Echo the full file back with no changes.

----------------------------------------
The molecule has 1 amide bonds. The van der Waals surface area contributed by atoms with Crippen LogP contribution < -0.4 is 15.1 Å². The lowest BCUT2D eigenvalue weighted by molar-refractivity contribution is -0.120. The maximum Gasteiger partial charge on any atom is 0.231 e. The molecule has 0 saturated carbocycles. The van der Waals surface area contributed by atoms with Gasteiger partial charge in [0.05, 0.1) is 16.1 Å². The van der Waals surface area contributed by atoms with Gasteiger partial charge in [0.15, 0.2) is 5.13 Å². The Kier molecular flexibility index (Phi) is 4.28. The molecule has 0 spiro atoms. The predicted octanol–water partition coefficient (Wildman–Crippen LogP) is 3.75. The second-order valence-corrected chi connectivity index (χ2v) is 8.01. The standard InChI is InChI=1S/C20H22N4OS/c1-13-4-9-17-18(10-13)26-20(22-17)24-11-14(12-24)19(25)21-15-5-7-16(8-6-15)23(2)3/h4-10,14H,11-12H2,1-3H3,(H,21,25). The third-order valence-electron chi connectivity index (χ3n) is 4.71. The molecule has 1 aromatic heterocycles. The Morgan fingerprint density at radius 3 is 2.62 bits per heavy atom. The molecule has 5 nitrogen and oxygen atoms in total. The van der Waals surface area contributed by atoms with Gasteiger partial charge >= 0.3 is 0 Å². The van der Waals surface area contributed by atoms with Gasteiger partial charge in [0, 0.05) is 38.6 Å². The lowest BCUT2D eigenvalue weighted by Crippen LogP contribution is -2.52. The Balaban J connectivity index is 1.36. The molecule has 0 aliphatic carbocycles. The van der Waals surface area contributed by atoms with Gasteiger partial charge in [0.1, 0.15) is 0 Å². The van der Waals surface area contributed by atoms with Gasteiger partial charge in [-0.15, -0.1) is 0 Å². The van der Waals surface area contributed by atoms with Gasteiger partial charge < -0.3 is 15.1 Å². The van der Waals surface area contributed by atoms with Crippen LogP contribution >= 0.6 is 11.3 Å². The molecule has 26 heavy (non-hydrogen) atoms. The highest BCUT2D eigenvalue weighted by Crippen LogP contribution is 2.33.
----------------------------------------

The molecule has 1 amide bonds. The van der Waals surface area contributed by atoms with Crippen LogP contribution < -0.4 is 15.1 Å². The lowest BCUT2D eigenvalue weighted by molar-refractivity contribution is -0.120. The maximum Gasteiger partial charge on any atom is 0.231 e. The molecule has 0 saturated carbocycles. The van der Waals surface area contributed by atoms with Gasteiger partial charge in [0.05, 0.1) is 16.1 Å². The van der Waals surface area contributed by atoms with Gasteiger partial charge in [0.15, 0.2) is 5.13 Å². The Kier molecular flexibility index (Phi) is 4.28. The molecule has 0 spiro atoms. The predicted octanol–water partition coefficient (Wildman–Crippen LogP) is 3.75. The second-order valence-corrected chi connectivity index (χ2v) is 8.01. The standard InChI is InChI=1S/C20H22N4OS/c1-13-4-9-17-18(10-13)26-20(22-17)24-11-14(12-24)19(25)21-15-5-7-16(8-6-15)23(2)3/h4-10,14H,11-12H2,1-3H3,(H,21,25). The third-order valence-electron chi connectivity index (χ3n) is 4.71. The molecule has 1 aromatic heterocycles. The Morgan fingerprint density at radius 3 is 2.62 bits per heavy atom. The molecule has 5 nitrogen and oxygen atoms in total. The van der Waals surface area contributed by atoms with Gasteiger partial charge >= 0.3 is 0 Å². The van der Waals surface area contributed by atoms with Gasteiger partial charge in [0, 0.05) is 38.6 Å². The lowest BCUT2D eigenvalue weighted by Crippen LogP contribution is -2.52. The Balaban J connectivity index is 1.36. The molecule has 0 aliphatic carbocycles. The van der Waals surface area contributed by atoms with Gasteiger partial charge in [0.1, 0.15) is 0 Å². The van der Waals surface area contributed by atoms with Gasteiger partial charge in [-0.15, -0.1) is 0 Å². The van der Waals surface area contributed by atoms with Gasteiger partial charge < -0.3 is 15.1 Å². The van der Waals surface area contributed by atoms with Crippen LogP contribution >= 0.6 is 11.3 Å². The molecule has 26 heavy (non-hydrogen) atoms. The highest BCUT2D eigenvalue weighted by Crippen LogP contribution is 2.33.